Posted tagged ‘Blue Mountains NSW’

Lovely New South Wales

September 29, 2019

Hi ho, it’s off to tour we go! First up, the Blue Mountains. Well, they’re called that, but they’re more like hills, just like the Blue Mountains around Walla Walla. Perhaps there’s something in the name that tends toward mild exaggeration. Not having done my research I had been picturing something rugged, but instead they were pretty in a very tame way. Mostly tame anyway, as we shall see.

I’m endlessly fascinated by aboriginal cultures, so our first stop was at the Waradah Australian Centre in Katoomba, home to a small art gallery and offering a live performance about Australian history. Also, possibly my favorite photo bomb ever.

Unfortunately, much of the history of what happened to the aboriginal peoples after European settlers arrived is quite dark, and although the performance glossed over that, the gallery did not. Called the Stolen Generations, approximately 100,000 aboriginal children were forcibly removed from their parents between about 1905 and 1970. Although the government has since apologized, no reparations have been made, and by most accounts aboriginal culture has never recovered.

Waradah also offers a guide to common symbols used in aboriginal art,

as well as some colorful examples.

Leaving Katoomba my eye was caught by the quirkily-named Hydro Majestic Pavilion and I prevailed upon Jason, my guide, to make a stop. Normally there would have been seven of us in Jason’s van and a set itinerary, but the other six cancelled out at the last minute, and Jason manfully and mercifully decided to go out with just me, and to do what I liked. And what I like is things that are delightfully quirky.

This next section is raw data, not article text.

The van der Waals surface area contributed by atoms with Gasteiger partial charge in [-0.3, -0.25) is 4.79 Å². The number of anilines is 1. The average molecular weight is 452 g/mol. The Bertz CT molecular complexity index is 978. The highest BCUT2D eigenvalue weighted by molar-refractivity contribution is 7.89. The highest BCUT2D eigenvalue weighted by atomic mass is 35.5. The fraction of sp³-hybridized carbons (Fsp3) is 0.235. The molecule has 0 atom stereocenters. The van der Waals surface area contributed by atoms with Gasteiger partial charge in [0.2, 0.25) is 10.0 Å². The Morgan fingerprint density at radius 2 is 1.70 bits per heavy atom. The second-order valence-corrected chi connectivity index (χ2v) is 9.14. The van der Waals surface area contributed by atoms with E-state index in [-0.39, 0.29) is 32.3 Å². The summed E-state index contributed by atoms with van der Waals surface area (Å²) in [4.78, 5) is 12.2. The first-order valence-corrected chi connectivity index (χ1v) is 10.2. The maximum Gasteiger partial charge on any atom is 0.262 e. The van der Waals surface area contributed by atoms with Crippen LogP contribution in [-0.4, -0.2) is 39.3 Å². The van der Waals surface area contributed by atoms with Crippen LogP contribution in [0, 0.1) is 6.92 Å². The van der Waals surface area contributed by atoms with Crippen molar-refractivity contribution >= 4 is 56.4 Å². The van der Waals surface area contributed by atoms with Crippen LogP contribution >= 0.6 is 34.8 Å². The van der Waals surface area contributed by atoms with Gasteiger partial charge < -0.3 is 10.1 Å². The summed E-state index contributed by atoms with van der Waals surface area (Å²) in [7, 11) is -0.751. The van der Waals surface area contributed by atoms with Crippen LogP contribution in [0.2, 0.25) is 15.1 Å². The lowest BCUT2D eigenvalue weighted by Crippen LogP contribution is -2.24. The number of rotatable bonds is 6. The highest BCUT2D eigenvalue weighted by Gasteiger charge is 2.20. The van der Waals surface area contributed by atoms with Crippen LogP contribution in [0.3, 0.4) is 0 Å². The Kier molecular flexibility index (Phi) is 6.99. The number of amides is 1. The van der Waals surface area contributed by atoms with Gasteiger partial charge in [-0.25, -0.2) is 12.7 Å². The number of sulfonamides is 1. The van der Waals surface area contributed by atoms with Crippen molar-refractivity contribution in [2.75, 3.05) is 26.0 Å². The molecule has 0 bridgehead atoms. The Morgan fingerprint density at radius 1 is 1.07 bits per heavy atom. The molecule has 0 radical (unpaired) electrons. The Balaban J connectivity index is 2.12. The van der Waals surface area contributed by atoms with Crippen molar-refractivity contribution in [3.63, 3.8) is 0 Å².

Although, as you can see, Jason is pretty quirky all on his own.

The Hydro Majestic opened in 1891

and in addition to being beautiful can boast of having gotten electricity four days before Sydney itself.

Next we visited the tiny, mostly-a-ghost town of Hartley,

where blacksmith Ron Fitzpatrick makes intricate mirrors, jewelry,

and sculptures at his Talisman Gallery. And then, walking back to the car,

we almost tripped over this brown snake. That’s its name, brown snake. Nothing in that name suggests that it’s Australia’s deadliest snake, but it is. Which is saying a lot, in a country known for deadly snakes and other murderous creatures. Not to mention that it was close to six feet long, and passed right in front of us. I’ll freely admit, after that encounter, which nearly scared the crap out of me, I refused to use an outdoor toilet for the rest of the day, and peered suspiciously into every corner.

For a change of pace, here’s a picture that has no business even being published. Here, under the blazing mid-day Australian sun, is where my little camera failed me. It’s bright there, so bright, too bright. But I was so charmed by the fact that these sheep had their own installation of Tibetan prayer flags that I’m sharing it with you anyway, at the risk of my already-questionable reputation as a photographer.

Jason made me a very green lunch, in a picnic shelter whose premises I inspected thoroughly before entering, then he drove me to the ferry where I would journey down a bit of the Parramatta River back to Sydney.

I nearly missed the boat, because I was entranced by these guys rehearsing Chinese opera on the dock. The guy in the green jacket was the real deal, with a gorgeous baritone and total command of the music. All in all, it was quite a day, between the quirks, snakes both real and imagined, and the flourishing musical finish. Next up, wine touring in the Hunter Valley.